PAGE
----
If Christoph Zoerb had his way, U.S. soldiers would stay in Giessen, Germany, rather than pull out.

As a spokesman for the Giessen city government, Zoerb said the city would miss the American presence due to “emotional and economic ties” between the town and the soldiers.

“The Americans are an integral part of this community,” Zoerb said. “They shop in our stores and some people have invited Americans into their homes for Christmas.”

U.S. Army Europe officials announced Thursday that more than 1,000 soldiers would be leaving the city, which has a population of about 70,000, in the next year as part of the latest transformation of troops in Germany.

The remaining 1,000 American soldiers, members of the 2nd Battalion, 3rd Field Artillery Regiment and the 16th Engineer Battalion, are set to leave the city by 2008.

The U.S. Army Garrison Giessen, which includes Friedberg, Butzbach and Bad Nauheim, contributes about $23 million to the local economy through maintenance and service contracts, according to Installation Management Agency-Europe. Army buildings sit on nearly 1,600 acres of property.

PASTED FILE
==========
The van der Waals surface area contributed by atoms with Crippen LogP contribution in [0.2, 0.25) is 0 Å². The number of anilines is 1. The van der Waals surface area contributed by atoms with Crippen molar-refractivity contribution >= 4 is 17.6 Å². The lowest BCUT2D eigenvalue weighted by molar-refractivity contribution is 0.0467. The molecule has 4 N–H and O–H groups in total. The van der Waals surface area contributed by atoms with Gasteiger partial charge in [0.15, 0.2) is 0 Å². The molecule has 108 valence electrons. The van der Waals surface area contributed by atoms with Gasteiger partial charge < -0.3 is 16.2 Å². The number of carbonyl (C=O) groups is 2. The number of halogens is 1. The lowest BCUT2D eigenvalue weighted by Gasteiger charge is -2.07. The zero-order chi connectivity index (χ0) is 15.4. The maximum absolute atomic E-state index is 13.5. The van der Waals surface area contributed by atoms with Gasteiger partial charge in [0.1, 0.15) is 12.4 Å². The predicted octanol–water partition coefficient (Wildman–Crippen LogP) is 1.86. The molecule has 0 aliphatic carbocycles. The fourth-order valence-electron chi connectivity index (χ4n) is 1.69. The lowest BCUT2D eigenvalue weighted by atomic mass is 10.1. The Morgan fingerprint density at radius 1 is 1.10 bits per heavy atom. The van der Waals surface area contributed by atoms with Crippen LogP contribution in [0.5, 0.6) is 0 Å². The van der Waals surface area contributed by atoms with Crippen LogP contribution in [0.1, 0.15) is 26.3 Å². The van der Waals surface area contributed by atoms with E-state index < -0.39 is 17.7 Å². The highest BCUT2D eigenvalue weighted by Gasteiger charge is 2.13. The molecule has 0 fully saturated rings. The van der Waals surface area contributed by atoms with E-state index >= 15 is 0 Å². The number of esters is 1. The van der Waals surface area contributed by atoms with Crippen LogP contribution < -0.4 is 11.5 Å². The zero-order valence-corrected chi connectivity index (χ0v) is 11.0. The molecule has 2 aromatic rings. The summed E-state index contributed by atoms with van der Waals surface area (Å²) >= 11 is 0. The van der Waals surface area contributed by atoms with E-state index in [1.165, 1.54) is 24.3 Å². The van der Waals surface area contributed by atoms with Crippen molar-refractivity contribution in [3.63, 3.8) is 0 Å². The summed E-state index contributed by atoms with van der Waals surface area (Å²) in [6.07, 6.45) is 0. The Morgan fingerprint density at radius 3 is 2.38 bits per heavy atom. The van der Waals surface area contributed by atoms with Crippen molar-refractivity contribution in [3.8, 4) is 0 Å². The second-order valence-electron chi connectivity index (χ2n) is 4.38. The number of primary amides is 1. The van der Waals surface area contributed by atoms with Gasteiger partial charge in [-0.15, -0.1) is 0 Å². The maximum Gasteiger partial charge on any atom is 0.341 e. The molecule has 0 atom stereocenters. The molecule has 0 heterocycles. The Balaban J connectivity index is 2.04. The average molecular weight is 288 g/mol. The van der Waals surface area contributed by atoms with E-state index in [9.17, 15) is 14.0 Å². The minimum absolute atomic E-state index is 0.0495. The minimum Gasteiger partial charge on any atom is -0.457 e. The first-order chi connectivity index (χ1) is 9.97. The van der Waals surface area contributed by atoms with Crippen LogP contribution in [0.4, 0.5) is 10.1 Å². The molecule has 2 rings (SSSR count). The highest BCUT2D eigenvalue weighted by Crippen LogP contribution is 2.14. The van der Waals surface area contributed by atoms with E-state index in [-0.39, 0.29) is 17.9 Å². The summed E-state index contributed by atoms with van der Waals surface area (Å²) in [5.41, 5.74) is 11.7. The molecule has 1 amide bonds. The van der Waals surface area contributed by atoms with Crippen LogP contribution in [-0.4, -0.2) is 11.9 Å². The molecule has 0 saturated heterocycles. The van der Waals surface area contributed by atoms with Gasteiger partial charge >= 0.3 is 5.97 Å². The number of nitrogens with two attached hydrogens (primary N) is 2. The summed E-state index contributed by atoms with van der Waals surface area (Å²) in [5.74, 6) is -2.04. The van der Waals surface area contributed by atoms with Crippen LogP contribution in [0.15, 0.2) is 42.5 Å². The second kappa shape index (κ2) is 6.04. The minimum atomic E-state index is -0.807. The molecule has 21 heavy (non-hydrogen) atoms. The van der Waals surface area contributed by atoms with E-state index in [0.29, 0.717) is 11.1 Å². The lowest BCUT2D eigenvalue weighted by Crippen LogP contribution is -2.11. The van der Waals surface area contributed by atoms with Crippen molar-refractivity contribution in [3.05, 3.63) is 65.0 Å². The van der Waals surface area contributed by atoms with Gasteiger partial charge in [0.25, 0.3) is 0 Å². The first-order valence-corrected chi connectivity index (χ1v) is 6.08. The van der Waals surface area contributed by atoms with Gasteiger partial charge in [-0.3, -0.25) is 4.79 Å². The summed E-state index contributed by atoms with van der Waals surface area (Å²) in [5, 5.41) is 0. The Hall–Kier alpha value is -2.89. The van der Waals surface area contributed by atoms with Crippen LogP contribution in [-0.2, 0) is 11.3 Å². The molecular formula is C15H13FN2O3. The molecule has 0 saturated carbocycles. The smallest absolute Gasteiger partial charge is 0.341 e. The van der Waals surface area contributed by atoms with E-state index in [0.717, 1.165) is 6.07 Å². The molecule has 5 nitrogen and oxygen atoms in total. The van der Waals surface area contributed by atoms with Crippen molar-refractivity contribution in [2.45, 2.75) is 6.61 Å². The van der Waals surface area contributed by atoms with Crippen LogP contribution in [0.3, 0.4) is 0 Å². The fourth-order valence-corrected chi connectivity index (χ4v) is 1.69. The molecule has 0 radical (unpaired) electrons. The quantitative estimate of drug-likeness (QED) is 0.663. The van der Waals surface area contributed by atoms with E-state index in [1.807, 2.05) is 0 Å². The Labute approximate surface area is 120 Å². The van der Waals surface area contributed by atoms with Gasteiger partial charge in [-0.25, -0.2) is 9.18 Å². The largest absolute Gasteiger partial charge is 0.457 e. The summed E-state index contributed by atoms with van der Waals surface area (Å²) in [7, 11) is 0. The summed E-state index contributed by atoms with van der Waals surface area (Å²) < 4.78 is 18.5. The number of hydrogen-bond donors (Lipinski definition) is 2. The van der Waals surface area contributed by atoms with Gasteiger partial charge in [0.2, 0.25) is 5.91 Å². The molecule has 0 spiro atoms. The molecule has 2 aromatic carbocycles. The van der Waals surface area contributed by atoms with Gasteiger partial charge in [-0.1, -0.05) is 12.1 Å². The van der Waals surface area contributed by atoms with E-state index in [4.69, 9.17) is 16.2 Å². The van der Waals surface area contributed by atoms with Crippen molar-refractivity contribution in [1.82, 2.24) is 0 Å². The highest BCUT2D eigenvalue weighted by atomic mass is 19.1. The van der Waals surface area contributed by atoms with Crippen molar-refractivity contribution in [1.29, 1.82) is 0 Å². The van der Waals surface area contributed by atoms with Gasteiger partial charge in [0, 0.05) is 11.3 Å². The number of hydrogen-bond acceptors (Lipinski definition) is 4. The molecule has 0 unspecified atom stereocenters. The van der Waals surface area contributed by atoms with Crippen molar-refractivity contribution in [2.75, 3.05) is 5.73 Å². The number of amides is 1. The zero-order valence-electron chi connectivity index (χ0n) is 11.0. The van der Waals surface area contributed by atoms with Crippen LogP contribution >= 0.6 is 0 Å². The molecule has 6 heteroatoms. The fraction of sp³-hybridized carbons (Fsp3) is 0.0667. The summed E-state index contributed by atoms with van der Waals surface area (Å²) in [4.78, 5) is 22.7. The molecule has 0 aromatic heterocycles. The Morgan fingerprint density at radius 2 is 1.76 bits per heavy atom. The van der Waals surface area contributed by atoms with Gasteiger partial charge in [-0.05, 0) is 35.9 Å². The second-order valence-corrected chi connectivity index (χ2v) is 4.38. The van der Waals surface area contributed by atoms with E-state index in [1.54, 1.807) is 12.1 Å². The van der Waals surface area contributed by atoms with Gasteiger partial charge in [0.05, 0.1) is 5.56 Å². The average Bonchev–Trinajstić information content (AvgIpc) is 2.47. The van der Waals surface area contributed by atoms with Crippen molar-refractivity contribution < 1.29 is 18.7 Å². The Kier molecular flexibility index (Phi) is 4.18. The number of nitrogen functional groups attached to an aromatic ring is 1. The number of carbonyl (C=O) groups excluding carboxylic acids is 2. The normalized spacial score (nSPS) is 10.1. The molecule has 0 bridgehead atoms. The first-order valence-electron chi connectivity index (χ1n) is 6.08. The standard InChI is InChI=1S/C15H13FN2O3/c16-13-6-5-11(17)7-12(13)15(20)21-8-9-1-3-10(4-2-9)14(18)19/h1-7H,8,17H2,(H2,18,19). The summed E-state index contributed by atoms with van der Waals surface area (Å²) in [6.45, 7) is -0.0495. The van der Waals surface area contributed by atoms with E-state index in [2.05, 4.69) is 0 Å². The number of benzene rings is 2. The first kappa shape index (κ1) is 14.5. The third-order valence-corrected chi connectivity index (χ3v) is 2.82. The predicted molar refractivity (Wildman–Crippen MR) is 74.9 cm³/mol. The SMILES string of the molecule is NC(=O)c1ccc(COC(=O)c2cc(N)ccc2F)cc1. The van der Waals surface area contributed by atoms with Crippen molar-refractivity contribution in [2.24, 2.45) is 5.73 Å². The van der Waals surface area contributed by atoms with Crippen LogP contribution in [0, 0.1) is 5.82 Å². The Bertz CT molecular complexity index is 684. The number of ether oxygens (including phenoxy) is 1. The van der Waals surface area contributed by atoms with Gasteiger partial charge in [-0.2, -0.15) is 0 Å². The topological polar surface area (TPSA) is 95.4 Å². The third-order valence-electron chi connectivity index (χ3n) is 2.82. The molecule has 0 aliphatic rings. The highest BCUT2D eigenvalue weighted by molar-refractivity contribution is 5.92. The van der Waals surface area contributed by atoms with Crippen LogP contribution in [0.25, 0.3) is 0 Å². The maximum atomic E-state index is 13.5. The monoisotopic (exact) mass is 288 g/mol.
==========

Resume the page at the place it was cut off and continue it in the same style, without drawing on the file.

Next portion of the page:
The land will be returned to the German government when the Americans leave.

Zoerb said the city had no specific plans for what will become of the land, but the residents of Giessen have already expressed what they do not want. Shortly after hearing the official announcement that the base would be closed, the Giessen city council passed a resolution prohibiting developers from converting the area into an industrial site.

“Our first choice would be to keep the soldiers here,” said Zoerb, adding that he had lobbied the U.S. Army to keep the installation open. “It doesn’t matter if it’s the same division. Send any of the other brigades.”

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